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  • Kimberly Begg

Why a Maryland School's 53-Year-Old Program is one of the Best Ideas in Catholic Education Today

Updated: May 25



“If you walk into the school chapel on any given morning, you will see many boys spending quiet time with the Blessed Sacrament,” says Joe Cardenas.


This is not the result of a mandatory prayer policy, but a 53-year-old program that helps students choose the good by engaging teachers in the formation of students in a personal way.


Cardenas is the head of this program—a mentoring program—at The Heights School in Potomac, Maryland.


Founded in 1969, the Heights is an independent liberal arts school that seeks to form “men fully alive”—a phrase inspired by Saint Irenaeus, a second century theologian, who wrote, “The Glory of God is man fully alive.” The school serves boys in third through twelfth grade.


The Heights is not canonically a Catholic school, but it teaches Catholic doctrine, offers daily Mass and confession, and embraces a Catholic understanding of the nature and purpose of the human person, including the recognition of parents as the primary educators of their children. The school community is made up of parents and teachers who expect Catholic values to be reinforced at school and home.


A hallmark of The Heights experience is the school’s mentoring program, which personalizes the mission of the school for each student. “Some Catholic schools have sought prominence through academic programs, sports, or the arts,” Cardenas says. “That’s worked for them. But for us, in addition to those programs, mentoring has become a selling point. It’s part of what defines The Heights experience—and it’s attractive to parents.”


The Heights has been mentoring students since it welcomed its first class. “We’ve always understood the importance of one-on-one development of kids,” Cardenas explains. “We are deliberate in only hiring teachers who have what it takes to be good mentors—who align with our mission, have a good rapport with young people, and have a desire to provide guidance to their students outside the classroom.”


Decades of deliberate hiring has created a faculty of teachers who are enthusiastic about the Heights' mission and are uniquely equipped to cultivate faith and virtue in their students. Getting hiring right has resulted in low turnover, which has contributed to the school’s wealth of experience in teaching and mentoring.


Cardenas has been teaching and mentoring since he joined The Heights’ faculty in 1994. He has been the head of the mentoring program since 2002, when Alvaro de Vicente became headmaster and tasked him with this critical role. Since then, De Vicente and Cardenas have worked together to strengthen the mentoring program and make it the deeply formative experience it is today.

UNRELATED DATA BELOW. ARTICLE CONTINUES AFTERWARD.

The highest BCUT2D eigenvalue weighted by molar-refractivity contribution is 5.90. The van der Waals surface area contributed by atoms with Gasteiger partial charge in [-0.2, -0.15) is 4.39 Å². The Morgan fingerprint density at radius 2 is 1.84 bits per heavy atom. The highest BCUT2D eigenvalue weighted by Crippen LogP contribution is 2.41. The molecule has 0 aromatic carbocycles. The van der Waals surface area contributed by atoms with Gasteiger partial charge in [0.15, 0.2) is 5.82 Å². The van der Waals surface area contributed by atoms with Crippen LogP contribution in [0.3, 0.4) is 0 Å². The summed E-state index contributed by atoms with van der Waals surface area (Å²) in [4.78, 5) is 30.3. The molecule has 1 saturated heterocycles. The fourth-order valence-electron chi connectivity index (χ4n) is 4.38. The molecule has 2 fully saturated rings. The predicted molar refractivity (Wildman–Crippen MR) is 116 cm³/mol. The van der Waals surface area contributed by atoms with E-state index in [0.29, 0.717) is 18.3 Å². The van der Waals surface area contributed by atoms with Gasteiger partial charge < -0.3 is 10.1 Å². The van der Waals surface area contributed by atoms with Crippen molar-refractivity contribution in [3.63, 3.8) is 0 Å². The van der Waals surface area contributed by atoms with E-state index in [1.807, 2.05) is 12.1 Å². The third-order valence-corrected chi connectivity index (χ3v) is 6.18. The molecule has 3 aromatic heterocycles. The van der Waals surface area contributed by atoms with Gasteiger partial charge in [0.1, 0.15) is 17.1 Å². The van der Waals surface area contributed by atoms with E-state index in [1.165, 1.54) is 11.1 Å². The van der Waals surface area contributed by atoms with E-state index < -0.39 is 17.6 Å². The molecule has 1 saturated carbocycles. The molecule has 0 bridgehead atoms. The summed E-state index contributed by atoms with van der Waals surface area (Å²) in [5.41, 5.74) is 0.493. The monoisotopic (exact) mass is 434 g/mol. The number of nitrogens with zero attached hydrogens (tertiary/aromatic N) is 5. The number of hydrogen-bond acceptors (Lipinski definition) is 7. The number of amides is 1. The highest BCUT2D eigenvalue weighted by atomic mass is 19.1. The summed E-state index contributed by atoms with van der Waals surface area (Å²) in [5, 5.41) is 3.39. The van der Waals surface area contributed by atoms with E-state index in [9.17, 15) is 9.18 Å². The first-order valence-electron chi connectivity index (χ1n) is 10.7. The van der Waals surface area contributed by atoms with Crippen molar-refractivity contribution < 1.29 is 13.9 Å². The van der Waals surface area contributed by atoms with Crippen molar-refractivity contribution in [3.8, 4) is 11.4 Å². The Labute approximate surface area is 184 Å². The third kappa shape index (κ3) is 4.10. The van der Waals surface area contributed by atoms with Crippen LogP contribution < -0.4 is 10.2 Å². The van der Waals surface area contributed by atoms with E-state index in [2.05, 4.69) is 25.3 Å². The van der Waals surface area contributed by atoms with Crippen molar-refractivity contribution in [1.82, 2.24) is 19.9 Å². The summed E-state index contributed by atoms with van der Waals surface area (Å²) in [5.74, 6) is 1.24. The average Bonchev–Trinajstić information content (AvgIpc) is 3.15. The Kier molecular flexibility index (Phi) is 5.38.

Through the program, each student is assigned a faculty member who serves as his mentor for one to three years. In grades 3-9, a student’s homeroom or core teacher—the faculty member who has the greatest opportunity to observe and built rapport with him in a classroom setting—serves as his mentor, such that every student has a new mentor every year. In grades 10-12, students and parents have input into the selection of a mentor. The goal is for students to keep the same mentor throughout their last three years of high school, but changes can be made when needed.


Mentors are responsible for checking in with mentees through monthly one-on-one conversations that are in addition to interactions that occur regularly in a classroom or casually during the school day. Their goal with every conversation is to advance the mission of the school—"to assist parents in the intellectual, moral, physical, and spiritual education of their sons”—while responding naturally to whatever is going on in their mentees’ lives. Teachers are trained to ask questions that are likely to facilitate fruitful discussions in each of the four areas of formation, including:

  1. Intellectual: “When are you setting aside time to study every day?” “Do you have a TV or Internet in your bedroom?” “What books are you reading outside of class?"

  2. Moral: “Do you do chores cheerfully at home?” “Do you look out for your friends?” “Do you practice gratitude by saying ‘thank you’ and making eye contact?”

  3. Physical: “Do you have a fitness routine?” “Do you work hard and avoid complaining at your sports practice?” “Are you encouraging to your teammates?"

  4. Spiritual: “Do you spend quiet time before the Blessed Sacrament?” “Do you make a nightly examination of conscience?” “Are you taking advantage of confession and Mass at school?”

Respect for parents as the primary educators of their children fuels all aspects of a Heights education. Mentors understand their role as that of “secondary” educators who are tasked with the important job of assisting parents in their sons’ formation. Accordingly, mentors are intentional about involving parents in their mentoring of each student.


During the first few weeks of every school year, all mentors schedule meetings with parents. It is preferable for mentors and parents to meet in person because human contact facilitates stronger partnerships. At these meetings, mentors ask parents dozens of questions about their sons, including: